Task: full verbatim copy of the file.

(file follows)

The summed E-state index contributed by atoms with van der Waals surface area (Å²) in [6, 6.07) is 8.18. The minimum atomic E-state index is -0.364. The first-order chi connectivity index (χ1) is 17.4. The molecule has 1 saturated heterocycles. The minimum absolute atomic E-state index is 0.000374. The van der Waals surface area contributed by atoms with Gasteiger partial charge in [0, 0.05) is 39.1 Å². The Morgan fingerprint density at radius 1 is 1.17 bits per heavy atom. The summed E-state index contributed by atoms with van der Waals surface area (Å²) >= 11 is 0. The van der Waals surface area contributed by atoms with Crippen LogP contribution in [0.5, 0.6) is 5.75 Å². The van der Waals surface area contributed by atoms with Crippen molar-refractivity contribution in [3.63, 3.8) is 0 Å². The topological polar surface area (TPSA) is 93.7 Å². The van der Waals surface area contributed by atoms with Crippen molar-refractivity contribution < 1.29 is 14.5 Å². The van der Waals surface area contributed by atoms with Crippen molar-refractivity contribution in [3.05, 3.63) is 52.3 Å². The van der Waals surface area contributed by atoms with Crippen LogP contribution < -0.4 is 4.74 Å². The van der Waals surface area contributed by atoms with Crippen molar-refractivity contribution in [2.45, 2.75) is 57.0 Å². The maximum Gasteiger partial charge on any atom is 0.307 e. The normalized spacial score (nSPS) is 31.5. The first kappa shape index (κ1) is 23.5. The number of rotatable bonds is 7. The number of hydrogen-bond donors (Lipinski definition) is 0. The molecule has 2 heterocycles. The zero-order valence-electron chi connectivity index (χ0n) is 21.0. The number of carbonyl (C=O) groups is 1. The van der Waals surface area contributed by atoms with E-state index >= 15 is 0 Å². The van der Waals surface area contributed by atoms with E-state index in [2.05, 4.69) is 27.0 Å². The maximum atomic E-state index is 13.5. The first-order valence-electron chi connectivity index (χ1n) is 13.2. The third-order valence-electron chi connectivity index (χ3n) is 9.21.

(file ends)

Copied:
The summed E-state index contributed by atoms with van der Waals surface area (Å²) in [6, 6.07) is 8.18. The minimum atomic E-state index is -0.364. The first-order chi connectivity index (χ1) is 17.4. The molecule has 1 saturated heterocycles. The minimum absolute atomic E-state index is 0.000374. The van der Waals surface area contributed by atoms with Gasteiger partial charge in [0, 0.05) is 39.1 Å². The Morgan fingerprint density at radius 1 is 1.17 bits per heavy atom. The summed E-state index contributed by atoms with van der Waals surface area (Å²) >= 11 is 0. The van der Waals surface area contributed by atoms with Crippen LogP contribution in [0.5, 0.6) is 5.75 Å². The van der Waals surface area contributed by atoms with Crippen molar-refractivity contribution in [3.63, 3.8) is 0 Å². The topological polar surface area (TPSA) is 93.7 Å². The van der Waals surface area contributed by atoms with Crippen molar-refractivity contribution < 1.29 is 14.5 Å². The van der Waals surface area contributed by atoms with Crippen molar-refractivity contribution in [3.05, 3.63) is 52.3 Å². The van der Waals surface area contributed by atoms with Crippen LogP contribution < -0.4 is 4.74 Å². The van der Waals surface area contributed by atoms with Crippen molar-refractivity contribution in [2.45, 2.75) is 57.0 Å². The maximum Gasteiger partial charge on any atom is 0.307 e. The normalized spacial score (nSPS) is 31.5. The first kappa shape index (κ1) is 23.5. The number of rotatable bonds is 7. The number of hydrogen-bond donors (Lipinski definition) is 0. The molecule has 2 heterocycles. The zero-order valence-electron chi connectivity index (χ0n) is 21.0. The number of carbonyl (C=O) groups is 1. The van der Waals surface area contributed by atoms with E-state index >= 15 is 0 Å². The van der Waals surface area contributed by atoms with E-state index in [2.05, 4.69) is 27.0 Å². The maximum atomic E-state index is 13.5. The first-order valence-electron chi connectivity index (χ1n) is 13.2. The third-order valence-electron chi connectivity index (χ3n) is 9.21.